Why is defending the faith so intimidating and nerve-wracking for many Christians? What are practical ways Christians can equip themselves to share the gospel in their everyday lives and interactions? In this video, John Stonestreet provides four ways Christians can equip themselves to winsomely defend their faith in their everyday lives. As Christians seek to defend their faith, they must be conscientious of the contemporary cultural landscape, while simultaneously living differently than the world. In light of contemporary culture, Christians should seek to have a deep knowledge of Scripture and God’s words regarding the issues our world encounters today. As a result of knowing God’s Word, believers will be able to effectively ask thought-provoking questions and engage in conversations where they can defend and share their faith.
- Living Apart From Culture
- Know what to Expect
- Know the Bible and Know the Why
- Know What Questions to Ask
There’s going to be no substitute for everyday Christians living out their faith and being able to winsomely talk about their convictions in their everyday lives. Chuck Olson used to say that, “Culture is formed over the backyard fence and around the barbecue grill.” And what we’ve done, I think is professionalized the responsibility, like those policymakers and those non-profits and those pastors are the ones that are going to say it.
Defending Your Faith With Relatives
But you know what? We’re all going to find ourselves around the Thanksgiving table with that relative who believes things differently than we and might be a little obnoxious about it. So what are we going to do during those times? We all have that coworker. We might find ourselves as an independent business owner in the crosshairs of a particular culture war issue. And for everyday Christians today, not to be equipped to handle those situations is really a dereliction of duty on our parts or maybe on the parts of those who are discipling.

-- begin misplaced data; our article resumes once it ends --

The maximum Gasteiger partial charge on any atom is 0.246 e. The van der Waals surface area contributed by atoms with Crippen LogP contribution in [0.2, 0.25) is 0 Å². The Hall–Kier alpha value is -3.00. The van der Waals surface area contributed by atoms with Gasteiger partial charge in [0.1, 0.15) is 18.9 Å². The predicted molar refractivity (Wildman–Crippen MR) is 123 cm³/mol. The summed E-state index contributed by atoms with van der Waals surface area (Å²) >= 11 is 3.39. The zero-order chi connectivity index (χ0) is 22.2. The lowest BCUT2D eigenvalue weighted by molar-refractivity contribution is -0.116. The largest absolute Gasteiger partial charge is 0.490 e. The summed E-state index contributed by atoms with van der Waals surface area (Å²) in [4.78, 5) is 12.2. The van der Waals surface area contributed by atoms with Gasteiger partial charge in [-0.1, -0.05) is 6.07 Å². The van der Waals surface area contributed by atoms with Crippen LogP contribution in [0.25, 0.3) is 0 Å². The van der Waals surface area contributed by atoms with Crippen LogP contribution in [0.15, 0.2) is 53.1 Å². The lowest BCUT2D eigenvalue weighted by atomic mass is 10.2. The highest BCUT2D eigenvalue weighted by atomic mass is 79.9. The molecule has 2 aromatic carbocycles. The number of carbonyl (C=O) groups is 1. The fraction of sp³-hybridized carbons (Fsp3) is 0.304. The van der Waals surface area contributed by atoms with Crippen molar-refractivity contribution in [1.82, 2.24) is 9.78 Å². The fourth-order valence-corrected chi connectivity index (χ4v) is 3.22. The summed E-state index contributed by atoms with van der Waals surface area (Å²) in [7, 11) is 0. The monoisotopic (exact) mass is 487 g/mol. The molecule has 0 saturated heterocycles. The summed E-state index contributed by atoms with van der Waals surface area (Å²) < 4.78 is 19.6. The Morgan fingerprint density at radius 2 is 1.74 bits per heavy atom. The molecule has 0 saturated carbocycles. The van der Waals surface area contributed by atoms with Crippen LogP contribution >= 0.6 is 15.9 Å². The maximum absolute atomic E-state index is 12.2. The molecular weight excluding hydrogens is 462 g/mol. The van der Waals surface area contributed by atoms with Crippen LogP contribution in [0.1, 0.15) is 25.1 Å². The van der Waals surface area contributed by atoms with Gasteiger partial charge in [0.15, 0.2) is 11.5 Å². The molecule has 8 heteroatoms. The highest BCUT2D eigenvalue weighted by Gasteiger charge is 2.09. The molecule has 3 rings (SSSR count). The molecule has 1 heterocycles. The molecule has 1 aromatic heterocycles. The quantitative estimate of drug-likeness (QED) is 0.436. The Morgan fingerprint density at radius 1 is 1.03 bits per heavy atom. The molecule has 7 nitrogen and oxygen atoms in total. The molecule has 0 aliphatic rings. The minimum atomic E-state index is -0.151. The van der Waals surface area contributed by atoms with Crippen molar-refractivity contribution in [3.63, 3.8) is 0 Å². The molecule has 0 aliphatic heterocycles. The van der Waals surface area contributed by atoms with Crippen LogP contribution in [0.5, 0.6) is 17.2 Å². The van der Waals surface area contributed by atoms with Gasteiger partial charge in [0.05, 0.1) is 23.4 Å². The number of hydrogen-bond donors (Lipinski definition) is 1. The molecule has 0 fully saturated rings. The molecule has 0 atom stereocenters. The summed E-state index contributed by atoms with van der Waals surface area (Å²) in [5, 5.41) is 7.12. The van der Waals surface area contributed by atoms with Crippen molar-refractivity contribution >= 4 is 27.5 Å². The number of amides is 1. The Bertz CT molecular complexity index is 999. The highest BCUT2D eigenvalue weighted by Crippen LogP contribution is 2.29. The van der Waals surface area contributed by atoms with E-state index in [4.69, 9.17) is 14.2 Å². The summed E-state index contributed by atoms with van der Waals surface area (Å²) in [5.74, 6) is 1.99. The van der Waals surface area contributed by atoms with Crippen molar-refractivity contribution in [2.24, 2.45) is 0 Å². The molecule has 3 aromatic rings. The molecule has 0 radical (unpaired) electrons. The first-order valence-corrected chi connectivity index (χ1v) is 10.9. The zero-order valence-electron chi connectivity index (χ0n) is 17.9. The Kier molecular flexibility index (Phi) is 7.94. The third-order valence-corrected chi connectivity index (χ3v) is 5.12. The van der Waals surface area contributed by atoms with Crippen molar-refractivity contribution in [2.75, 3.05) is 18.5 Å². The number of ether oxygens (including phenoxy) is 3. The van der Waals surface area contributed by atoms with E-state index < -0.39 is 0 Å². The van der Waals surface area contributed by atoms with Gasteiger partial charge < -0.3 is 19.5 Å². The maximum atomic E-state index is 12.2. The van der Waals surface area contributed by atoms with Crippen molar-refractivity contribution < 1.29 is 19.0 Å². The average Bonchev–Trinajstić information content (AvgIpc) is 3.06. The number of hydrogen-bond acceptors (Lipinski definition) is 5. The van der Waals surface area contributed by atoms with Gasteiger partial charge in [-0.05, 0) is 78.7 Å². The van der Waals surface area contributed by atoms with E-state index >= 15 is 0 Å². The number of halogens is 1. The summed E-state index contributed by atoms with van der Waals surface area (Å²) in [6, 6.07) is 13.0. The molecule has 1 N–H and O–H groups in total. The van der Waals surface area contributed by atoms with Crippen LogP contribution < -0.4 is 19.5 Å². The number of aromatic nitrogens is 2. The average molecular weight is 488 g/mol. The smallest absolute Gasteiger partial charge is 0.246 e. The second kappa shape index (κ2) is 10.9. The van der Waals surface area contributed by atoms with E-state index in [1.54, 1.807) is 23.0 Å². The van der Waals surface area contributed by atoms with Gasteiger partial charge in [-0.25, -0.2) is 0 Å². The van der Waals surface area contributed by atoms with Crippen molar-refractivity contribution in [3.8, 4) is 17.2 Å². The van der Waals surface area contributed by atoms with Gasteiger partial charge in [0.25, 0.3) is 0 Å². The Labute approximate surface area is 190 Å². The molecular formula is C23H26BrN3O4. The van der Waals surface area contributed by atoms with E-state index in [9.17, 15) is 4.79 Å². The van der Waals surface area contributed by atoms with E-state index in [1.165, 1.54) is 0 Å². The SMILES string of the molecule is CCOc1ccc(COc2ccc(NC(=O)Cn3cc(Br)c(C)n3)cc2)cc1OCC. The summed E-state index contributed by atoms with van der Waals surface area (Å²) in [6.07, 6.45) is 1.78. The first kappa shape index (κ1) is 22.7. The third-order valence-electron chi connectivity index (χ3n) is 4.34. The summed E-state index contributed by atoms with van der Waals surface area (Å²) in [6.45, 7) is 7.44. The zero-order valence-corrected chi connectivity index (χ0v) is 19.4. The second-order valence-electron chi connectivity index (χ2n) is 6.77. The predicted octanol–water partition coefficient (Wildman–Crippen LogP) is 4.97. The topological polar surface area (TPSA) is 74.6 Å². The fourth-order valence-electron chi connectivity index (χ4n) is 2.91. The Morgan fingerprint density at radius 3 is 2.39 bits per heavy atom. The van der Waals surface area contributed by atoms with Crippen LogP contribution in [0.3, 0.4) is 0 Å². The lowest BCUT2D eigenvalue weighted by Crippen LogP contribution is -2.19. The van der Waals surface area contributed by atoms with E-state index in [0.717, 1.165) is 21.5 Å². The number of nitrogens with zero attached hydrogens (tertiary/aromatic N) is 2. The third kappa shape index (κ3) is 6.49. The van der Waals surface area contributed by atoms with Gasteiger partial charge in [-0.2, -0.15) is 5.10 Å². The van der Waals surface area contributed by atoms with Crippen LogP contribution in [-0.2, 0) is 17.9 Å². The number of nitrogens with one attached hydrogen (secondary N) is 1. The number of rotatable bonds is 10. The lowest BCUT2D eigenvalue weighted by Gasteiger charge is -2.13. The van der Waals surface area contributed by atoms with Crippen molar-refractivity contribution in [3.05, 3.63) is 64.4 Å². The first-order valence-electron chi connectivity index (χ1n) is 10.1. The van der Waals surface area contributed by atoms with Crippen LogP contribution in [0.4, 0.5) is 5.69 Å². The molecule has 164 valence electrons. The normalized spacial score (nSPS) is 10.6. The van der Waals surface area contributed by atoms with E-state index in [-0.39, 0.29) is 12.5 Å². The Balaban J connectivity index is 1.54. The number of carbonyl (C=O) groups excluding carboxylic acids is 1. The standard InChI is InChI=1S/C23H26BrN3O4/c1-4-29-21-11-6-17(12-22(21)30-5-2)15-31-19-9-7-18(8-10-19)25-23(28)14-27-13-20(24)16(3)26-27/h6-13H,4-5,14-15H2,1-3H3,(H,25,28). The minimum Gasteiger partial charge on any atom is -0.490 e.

Why? Because we can’t be surprised by this anymore. I mean, it’s like if you’re a Christian, you go on national TV, you’re going to be asked about same-sex marriage. Don’t be surprised by it. If you’re surprised by it, you don’t really belong on national TV. This is the question that’s going to be asked, right? So I think it’s the same thing though with all of us. These are conversations that every single person needs to be ready and able to have.
So I think we need to teach people, first of all, the truth of the Christian position. Number two, why it’s the truth. This is the worldview foundations, right? It’s more than just the Bible says so. The Bible says so because God made the world a particular way and the Bible gives us truth about the world and being able to articulate why we believe what we believe about marriage, why we believe what we believe about life and medicine and biotechnology in the end of life.
3 Practical Ways Going Forward
First, I think Christians need to be clear on where the Bible is clear on something. Christians need to be clear on it too. Number two, we also need to know why the Bible says what it says about something. In other words, we need to be able to argue both from the scripture and also from evidence and from the cult, from what’s just true in reality. I mean, the Bible is true because it reflects what is true about life in the world. I mean, the same God who gave us the scripture created the world. And so these two things, we can argue from both directions. The third thing I say is that ability to have good conversations, and there’s no substitute for just relational capital. Being able to build good relationships with other people across political aisles, across issues with non-believers alike.
And then one of the things that I think is very helpful, if Christians could learn to do what Jesus did. When somebody came to Jesus with a question, most often he responded back with a question. And so we’ve got to be able to ask really good questions as well. And so I think Christians that are good at asking questions are going to be good at being articulate and winsome while not compromising what’s true.